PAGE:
MainOne supports call for in-country data hostingThe management of MainOne’s Tier III Data Center, MDX-i is lending its voice to the call by the Office for Nigerian Content in Information and Communication Technology for Nigerian companies to host their data in-country, to avoid further foreign exchange losses. Read More
The importance of big data for Africa in 2016Understanding big data, as a concept and an offering, will have a massive impact on the African continent, says PBT Group. Read More
Ericsson Data Analytics solution captures rise of the Internet of ThingsEricsson has launched the User & IoT Data Analytics solution that will help operators improve internal efficiency in managing data from subscribers and Internet of Things (IoT) devices while exploring new cross-vertical IoT applications. Read More
More network decomposition expected in 2016Jason Dover, Director of Product Line Management at KEMP Technologies, looks at the changing network and more technology trends to look out for in 2016. Read More
Automotive Display Systems to grow to $18.6bn by 2021Driven by continued innovation in vehicle connectivity and safety technologies, global revenue from automotive display systems will grow at a compound annual growth rate (CAGR) of more than 11 percent to $18.6 billion by the end of 2021, says IHS. Read More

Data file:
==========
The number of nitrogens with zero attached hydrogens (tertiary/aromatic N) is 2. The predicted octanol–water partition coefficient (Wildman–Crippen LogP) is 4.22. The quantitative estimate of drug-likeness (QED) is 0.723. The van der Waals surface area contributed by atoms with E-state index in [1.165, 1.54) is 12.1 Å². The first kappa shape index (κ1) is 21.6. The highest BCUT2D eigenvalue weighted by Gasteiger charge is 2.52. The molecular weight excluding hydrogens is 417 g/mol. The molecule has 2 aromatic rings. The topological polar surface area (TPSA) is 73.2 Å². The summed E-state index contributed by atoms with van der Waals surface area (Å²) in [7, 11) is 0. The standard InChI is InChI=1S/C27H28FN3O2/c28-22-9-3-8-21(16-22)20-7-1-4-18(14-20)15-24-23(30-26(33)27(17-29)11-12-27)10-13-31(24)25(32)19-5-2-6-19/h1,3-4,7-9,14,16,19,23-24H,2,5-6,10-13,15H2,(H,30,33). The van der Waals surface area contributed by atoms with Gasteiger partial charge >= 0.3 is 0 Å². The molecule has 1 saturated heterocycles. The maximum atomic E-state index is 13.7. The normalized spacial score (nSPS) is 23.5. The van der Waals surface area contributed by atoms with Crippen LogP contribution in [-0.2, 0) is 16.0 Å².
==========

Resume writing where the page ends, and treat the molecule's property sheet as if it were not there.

Rack Centre honoured with Data Centre Impact AwardRack Centre, Nigeria’s Premium Data Centre provider, has won the 2015 Data Centre Dynamics Award for Europe, Middle East and Africa (EMEA) region in the Data Centre Impact Category. Read More
ITU members agree international standard for Big DataITU members have approved the first ITU standard on Big Data. The international standard details the requirements, capabilities and use cases of cloud-based Big Data as well a high-level ‘system context’ view and its relationships with other entities. Read More
Ovum: move to digital services biggest telco IT trend to watch in 2016Personalising the customer experience, improving operational efficiency and moving to new delivery models are some the top IT trends to expect from telcos in 2016, according to global analyst firm Ovum. Read More
FEATURED STORYViber Spreads Good Vibes in Africa with the introduction of public chats
Viber, one of the leading messaging and calling apps with more than 664 million unique users worldwide, has opened its latest social channel ‘Public Chats’ to partners in Africa and the Middle East.
BEST READ NEWS
IN DEPTHPoised for greater heights – Roshi Motman, AfricaCom CEO of the Year Winner
Roshi Motman is not your average CEO. Since taking up the reins as the first female CEO of Tigo Ghana in 2014, she has led the Tigo brand through a remarkable transformation.
COMPANY NEWSArbor Networks maintains leadership in IHS Infonetics Report on DDoS prevention appliances
Arbor Networks was identified once again as the top supplier of DDoS mitigation appliances overall, as well as in the Carrier, Enterprise and Mobile market segments, according ...